He opened up the bag and extracted two huge pieces of cake! So, we sat there happily munching our sweet treat and joking between ourselves about our fellow classmates as they marched past us into the auditorium.

Suddenly, our teacher appeared. “Hurry up you two,” she said, “and get on in there with the others before I change my mind and make you sit here as you deserve.”

We jumped up gleefully and ran into the auditorium to graduate with the rest of the class, our school uniforms covered with cake crumbs, our faces smeared with icing, and our hearts brimming with youthful joy: panza llena, corazón contento.






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San José, Costa Rica, Monday, April 10, 2006, Vol. 6, No. 71




Caldera and Costanera Sur work set at $40 million
By José Pablo Ramírez Vindas
of the A.M. Costa Rica staff

The transport ministry is investing about $40 million in the construction and remodeling of the Costanera Sur and in the building of an El Roble-Caldera link.

This project, when completed will provide truckers and others with an alternative to the Interamerican highway that winds through San José and Cartago before heading south.

Truckers will be able to take the Costanera Sur south and hook up with the Interamerican by taking an exit at Dominical.

Since February, the firm Constructora Meco S.A. had been working on the El Roble-Caldera link. This includes 12 kms. (about 7.5 miles) of road and is expected to be finished in October. This is a $4.2 million job, financed in part by the Banco Centroamericano de Integración Economica.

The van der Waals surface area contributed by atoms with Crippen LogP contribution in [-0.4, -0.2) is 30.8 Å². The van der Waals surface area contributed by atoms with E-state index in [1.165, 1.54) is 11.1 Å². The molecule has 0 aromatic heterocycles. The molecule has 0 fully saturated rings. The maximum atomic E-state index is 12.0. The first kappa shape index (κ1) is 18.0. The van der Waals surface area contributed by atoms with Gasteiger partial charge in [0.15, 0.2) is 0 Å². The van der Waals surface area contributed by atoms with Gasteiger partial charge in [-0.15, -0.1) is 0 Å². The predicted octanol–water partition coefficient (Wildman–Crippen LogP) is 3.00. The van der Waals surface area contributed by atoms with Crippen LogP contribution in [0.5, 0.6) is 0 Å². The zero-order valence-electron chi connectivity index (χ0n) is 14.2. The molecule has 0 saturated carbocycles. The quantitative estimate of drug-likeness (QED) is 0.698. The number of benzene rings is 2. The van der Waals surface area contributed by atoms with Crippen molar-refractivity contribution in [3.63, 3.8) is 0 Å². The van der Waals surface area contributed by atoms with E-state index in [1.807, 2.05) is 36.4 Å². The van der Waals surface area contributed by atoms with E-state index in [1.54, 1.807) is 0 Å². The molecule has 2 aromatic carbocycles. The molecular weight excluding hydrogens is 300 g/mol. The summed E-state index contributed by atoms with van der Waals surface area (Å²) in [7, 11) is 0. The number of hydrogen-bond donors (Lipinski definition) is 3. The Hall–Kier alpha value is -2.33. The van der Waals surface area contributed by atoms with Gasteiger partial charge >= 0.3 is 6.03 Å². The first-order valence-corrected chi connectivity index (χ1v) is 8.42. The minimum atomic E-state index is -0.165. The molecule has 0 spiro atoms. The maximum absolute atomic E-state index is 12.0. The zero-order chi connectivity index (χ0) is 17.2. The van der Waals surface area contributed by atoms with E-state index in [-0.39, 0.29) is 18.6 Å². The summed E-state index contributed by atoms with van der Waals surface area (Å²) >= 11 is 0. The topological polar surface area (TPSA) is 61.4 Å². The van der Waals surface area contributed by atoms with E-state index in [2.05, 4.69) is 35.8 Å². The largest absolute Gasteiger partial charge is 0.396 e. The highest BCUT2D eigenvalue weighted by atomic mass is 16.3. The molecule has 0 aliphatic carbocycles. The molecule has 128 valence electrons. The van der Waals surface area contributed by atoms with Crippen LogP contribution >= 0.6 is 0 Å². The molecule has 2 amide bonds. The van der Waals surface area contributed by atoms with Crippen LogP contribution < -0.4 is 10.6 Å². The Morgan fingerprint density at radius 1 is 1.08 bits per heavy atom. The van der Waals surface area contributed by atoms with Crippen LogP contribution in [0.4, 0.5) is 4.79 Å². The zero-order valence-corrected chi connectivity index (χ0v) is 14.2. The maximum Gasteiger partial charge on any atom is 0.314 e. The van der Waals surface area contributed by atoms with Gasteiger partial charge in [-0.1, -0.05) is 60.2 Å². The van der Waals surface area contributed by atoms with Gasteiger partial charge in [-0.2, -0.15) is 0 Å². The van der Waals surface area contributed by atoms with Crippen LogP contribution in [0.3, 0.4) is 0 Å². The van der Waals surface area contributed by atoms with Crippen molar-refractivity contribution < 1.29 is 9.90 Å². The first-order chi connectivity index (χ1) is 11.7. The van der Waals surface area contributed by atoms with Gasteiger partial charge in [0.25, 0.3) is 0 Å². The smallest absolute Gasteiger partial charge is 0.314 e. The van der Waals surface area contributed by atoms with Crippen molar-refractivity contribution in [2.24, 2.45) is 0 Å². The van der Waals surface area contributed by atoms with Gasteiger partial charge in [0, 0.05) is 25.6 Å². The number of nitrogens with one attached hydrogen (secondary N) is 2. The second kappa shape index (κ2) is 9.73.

In May, transport officials expect the firm Hernán Solís S.A. to begin construction work on the leveling and drainage of the stretch of the Costanera from Quepos to Barú near Dominical with access to Pérez Zeledón. This is a $17 million job that covers 42 kms. (26 miles). The firm will have two years to complete this phase one effort. The road, which borders the Pacific, is gravel now and badly washed out.

Transport officials estimate that to put down the roadway after the grading and drainage is done for the Costanera will cost some $19 million. That job has yet to be bid.

Part of the money allocated for the job will be for new bridges at Matapalo, Portalón, Hatillo Nuevo
and Hatillo Viejo and also Parrita, Paquita and

A.M. Costa Rica/José Pablo Ramírez Vindas
Workmen level out some asphalt on the El Roble-Caldera link.

Naranjo. These are the rivers where flash flooding erased bridges last year. Residents have been protesting the slowness of the government response to the flooding.

Officials of the Ministerio de Obras Públicas y Transporte took reporters on a tour of the Robles-Caldera work Friday.


Perú has a three-way tight race for runoff candidates
By the A.M. Costa Rica staff
and wire services reports

LIMA, Perú — Preliminary reports show that the presidential election here is a three-way dead heat.